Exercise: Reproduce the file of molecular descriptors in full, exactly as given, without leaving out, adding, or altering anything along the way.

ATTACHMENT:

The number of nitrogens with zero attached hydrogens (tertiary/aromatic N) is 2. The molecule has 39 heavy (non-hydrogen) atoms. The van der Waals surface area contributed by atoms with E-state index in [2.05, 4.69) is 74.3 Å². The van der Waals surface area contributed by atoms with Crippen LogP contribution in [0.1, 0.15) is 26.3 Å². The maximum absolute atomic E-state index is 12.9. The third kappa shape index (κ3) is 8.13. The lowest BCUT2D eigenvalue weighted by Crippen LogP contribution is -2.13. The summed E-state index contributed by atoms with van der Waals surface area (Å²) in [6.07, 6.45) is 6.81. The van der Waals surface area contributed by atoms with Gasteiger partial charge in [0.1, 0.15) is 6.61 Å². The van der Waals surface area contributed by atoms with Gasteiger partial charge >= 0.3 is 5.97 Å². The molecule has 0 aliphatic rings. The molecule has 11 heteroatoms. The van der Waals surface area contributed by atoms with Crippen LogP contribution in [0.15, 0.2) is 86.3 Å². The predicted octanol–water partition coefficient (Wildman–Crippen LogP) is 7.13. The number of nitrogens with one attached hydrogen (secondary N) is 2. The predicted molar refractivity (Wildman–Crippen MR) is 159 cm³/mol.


The number of nitrogens with zero attached hydrogens (tertiary/aromatic N) is 2. The molecule has 39 heavy (non-hydrogen) atoms. The van der Waals surface area contributed by atoms with E-state index in [2.05, 4.69) is 74.3 Å². The van der Waals surface area contributed by atoms with Crippen LogP contribution in [0.1, 0.15) is 26.3 Å². The maximum absolute atomic E-state index is 12.9. The third kappa shape index (κ3) is 8.13. The lowest BCUT2D eigenvalue weighted by Crippen LogP contribution is -2.13. The summed E-state index contributed by atoms with van der Waals surface area (Å²) in [6.07, 6.45) is 6.81. The van der Waals surface area contributed by atoms with Gasteiger partial charge in [0.1, 0.15) is 6.61 Å². The van der Waals surface area contributed by atoms with Gasteiger partial charge >= 0.3 is 5.97 Å². The molecule has 0 aliphatic rings. The molecule has 11 heteroatoms. The van der Waals surface area contributed by atoms with Crippen LogP contribution in [0.15, 0.2) is 86.3 Å². The predicted octanol–water partition coefficient (Wildman–Crippen LogP) is 7.13. The number of nitrogens with one attached hydrogen (secondary N) is 2. The predicted molar refractivity (Wildman–Crippen MR) is 159 cm³/mol.